Supplement article - Supplement | Volume 27 (2): 4. 09 Jun 2017 | 10.11604/pamj.supp.2017.27.2.10569

Effects of polio eradication activities on routine immunization: lessons from the 2013 outbreak response in Somali region of Ethiopia

Belete Tafesse, Ephrem Tekle, Liya Wondwossen, Mengistu Bogale, Braka Fiona, Peter Nsubuga, Karengera Tomas, Aron Kassahun, Gallagher Kathleen, Aschalew Teka

Corresponding author: Belete Tafesse, World Health Organization, Ethiopia

Received: 20 Aug 2016 - Accepted: 04 Apr 2017 - Published: 09 Jun 2017

Domain: Epidemiology

Keywords: Disease eradication, immunization, outbreak, polio, Ethiopia

This articles is published as part of the supplement The Expanded Program on Immunization in Ethiopia, commissioned by The World Health Organization - Country Office for Ethiopia.

©Belete Tafesse et al. Pan African Medical Journal (ISSN: 1937-8688). This is an Open Access article distributed under the terms of the Creative Commons Attribution International 4.0 License (, which permits unrestricted use, distribution, and reproduction in any medium, provided the original work is properly cited.

Cite this article: Belete Tafesse et al. Effects of polio eradication activities on routine immunization: lessons from the 2013 outbreak response in Somali region of Ethiopia. Pan African Medical Journal. 2017;27(2):4. [doi: 10.11604/pamj.supp.2017.27.2.10569]

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Effects of polio eradication activities on routine immunization: lessons from the 2013 outbreak response in Somali region of Ethiopia

Effects of polio eradication activities on routine immunization: lessons from the 2013 outbreak response in Somali region of Ethiopia

Belete Tafesse1,&, Ephrem Tekle2, Liya Wondwossen2, Mengistu Bogale2, Braka Fiona1, Peter Nsubuga3, Karengera Tomas1, Aron Kassahun1, Gallagher Kathleen1, Aschalew Teka1


1World Health Organization, Ethiopia, 2Ministry of Health, Ethiopia, 3Global Public Health Solutions LLC, Decatur GA, USA



&Corresponding author
Belete Tafesse, World Health Organization, Ethiopia




Introduction: Ethiopia experienced several WPV importations with a total of 10 WPV1 cases confirmed during the 2013 outbreak alone before it is closed in 2015. We evaluated supplemental immunization activities (SIAs), including lessons learned for their effect on the routine immunization program during the 2013 polio outbreak in Somali regional state.


Methods: we used descriptive study to review documents and analyse routine health information system reports from the polio outbreak affected Somali regional state.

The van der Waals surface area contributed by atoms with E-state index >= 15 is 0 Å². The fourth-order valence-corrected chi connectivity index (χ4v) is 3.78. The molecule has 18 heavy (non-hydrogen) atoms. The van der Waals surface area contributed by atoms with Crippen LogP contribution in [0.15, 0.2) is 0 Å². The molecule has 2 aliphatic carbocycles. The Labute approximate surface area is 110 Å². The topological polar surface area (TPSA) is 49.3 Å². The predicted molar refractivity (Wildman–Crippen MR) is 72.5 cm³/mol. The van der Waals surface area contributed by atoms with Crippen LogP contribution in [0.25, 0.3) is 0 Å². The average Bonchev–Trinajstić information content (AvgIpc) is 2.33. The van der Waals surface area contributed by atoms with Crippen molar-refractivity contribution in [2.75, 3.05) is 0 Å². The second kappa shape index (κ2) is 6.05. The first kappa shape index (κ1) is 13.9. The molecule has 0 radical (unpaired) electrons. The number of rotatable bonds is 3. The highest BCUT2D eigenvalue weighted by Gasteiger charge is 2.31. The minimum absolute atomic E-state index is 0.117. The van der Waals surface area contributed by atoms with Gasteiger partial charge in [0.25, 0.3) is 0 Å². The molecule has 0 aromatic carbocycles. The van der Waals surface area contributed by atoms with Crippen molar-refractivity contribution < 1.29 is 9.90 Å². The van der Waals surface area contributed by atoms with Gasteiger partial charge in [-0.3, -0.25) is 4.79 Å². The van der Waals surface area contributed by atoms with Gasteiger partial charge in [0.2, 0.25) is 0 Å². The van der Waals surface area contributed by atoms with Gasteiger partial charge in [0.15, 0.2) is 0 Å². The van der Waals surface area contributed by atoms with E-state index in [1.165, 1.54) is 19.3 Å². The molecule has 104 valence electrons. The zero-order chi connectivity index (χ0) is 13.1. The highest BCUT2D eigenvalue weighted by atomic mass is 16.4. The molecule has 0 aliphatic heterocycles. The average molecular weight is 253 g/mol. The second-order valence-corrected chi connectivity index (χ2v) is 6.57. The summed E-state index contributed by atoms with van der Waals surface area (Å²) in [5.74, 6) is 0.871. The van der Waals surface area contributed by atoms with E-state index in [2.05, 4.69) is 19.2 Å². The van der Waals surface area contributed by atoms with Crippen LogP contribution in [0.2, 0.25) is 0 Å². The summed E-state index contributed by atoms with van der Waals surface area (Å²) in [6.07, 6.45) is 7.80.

Results: all data and technical reports of the 15 rounds of polio SIAs from June 2013 through June 2015 and routine immunization coverages for DPT-Hib-HepB 3 and measles were observed. More than 93% of the SIAs were having administrative coverage above 95%. The trend of routine immunization for the two antigens, over the five years (2011 through 2015) did not show a consistent pattern against the number of SIAs. Documentations showed qualitative positive impacts of the SIAs strengthening the routine immunization during all courses of the campaigns.


Conclusion: the quantitative impact of polio SIAs on routine immunization remained not so impressive in this study. Clear planning, data consistencies and completeness issues need to be cleared for the impact assessment in quantitative terms, in polio legacy planning as well as for the introduction of injectable polio vaccine through the routine immunization.



Introduction    Down

The global burden of poliomyelitis has decreased by ≥ 99% since the time the World Health Assembly endorsed the initiative for global polio eradication in 1988. The burden of the wild poliovirus (WPV) has shown significant reduction in Africa with the last case confirmed in July 2014 in Nigeria. Ethiopia joined the polio eradication effort in 1996 and was able to interrupt endemic WPV transmission in 2001. However, the country experienced several WPV importations where between 2004 and 2008 a total of 44 cases were confirmed associated with six different importations. The last importation of WPV was in August 2013 following the outbreak that was declared in the Horn of Africa in April 2013. A total of 10 WPV 1 cases were confirmed with onset of paralysis of the last case on 5 January 2014.